6 tips to help you get your New Year’s Resolutions back on track

6 Minute Read -

The beginning of the year is the most opportune time to start something new. Consequently, many start off their year with a list of resolutions; from exercising more to drinking less alcohol. Many even spend tons of money investing in exercise equipment, training gear, and other tools needed to make the year a successful one. Unfortunately, only 66% of those who set new year’s resolutions at the beginning of January would have stuck to them 2 weeks into January, 55% by the end of January, and only 43% after 3 months of setting their goals.

Luckily, the month of February presents an opportunity to start afresh. Added to this, it’s still early enough in the year to make good progress before taking stock in December of how well you fared. In this article, a few tips and tools are presented to help you make good headway in this month and the year ahead towards your goals.

Make time to plan

The first step is to make time to plan! Block out 2-3 hours in your diary this week to plan your goals for the year. Making time to take stock of where you are and deciding how you will move forward to achieve your goals will be an overarching theme in this article.

Once you have set time aside, choose a weekly slot (30-minutes or so) to reflect on progress. This will be an important part of ensuring you stay on track for the rest of the year.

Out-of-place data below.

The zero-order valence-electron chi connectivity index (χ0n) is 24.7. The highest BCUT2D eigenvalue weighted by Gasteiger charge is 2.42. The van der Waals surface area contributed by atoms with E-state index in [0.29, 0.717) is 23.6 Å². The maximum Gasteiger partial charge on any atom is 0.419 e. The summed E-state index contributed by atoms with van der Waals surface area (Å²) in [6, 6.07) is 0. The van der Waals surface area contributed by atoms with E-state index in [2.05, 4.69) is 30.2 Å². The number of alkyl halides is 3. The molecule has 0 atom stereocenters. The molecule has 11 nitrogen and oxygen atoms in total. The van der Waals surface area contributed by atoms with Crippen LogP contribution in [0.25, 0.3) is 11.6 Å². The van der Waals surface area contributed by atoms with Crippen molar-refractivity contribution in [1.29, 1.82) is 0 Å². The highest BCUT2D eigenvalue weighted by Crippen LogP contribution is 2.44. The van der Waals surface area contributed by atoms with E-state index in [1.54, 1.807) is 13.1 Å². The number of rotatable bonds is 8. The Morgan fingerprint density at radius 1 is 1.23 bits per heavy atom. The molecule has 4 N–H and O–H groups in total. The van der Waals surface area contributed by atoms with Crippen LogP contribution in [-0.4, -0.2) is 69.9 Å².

Get your goal hierarchy straight

Once you have made time and you are sitting down to think, write down your superordinate and subordinate goals. Bettina Höchli, Adrian Brügger, and Claude Messner did a study on the success rates of setting different types of goals and defined superordinate goals as “more abstract than subordinate goals [and] represent or broadly define what people ultimately value or aspire to.” A superordinate goal is thus linked to the person you aspire to become, often does not have an end date, and is long-term in nature. This is your ‘WHY’.

Examples of superordinate goals are:

  • “I want to look more attractive”
  • “I want to be healthier”

People who do not have a convincing ‘why’ are doomed to fail, as these are the goals which will keep you motivated when you feel like giving up. Having lukewarm reasons will also leave you vulnerable to failure. So, spice it up, make it exciting!

Subordinate goals, on the other hand, are more specific, time-bound, and realistic. They are the building blocks for our superordinate goals.

Examples of subordinate goals include:

  • “I want to start running three times a week”
  • “I want to decrease my carbohydrate intake by x amount each day”.

Both superordinate and subordinate goals are equally important. Without superordinate goals, you are likely to give up when you feel despondent, given that you do not have a bigger picture to work towards. Without subordinate goals, superordinate goals remain pies in the sky. Aspirations that cannot be actioned. It is thus important to define both; this will help you establish your why and your how. Using them in tandem has been found to improve success significantly.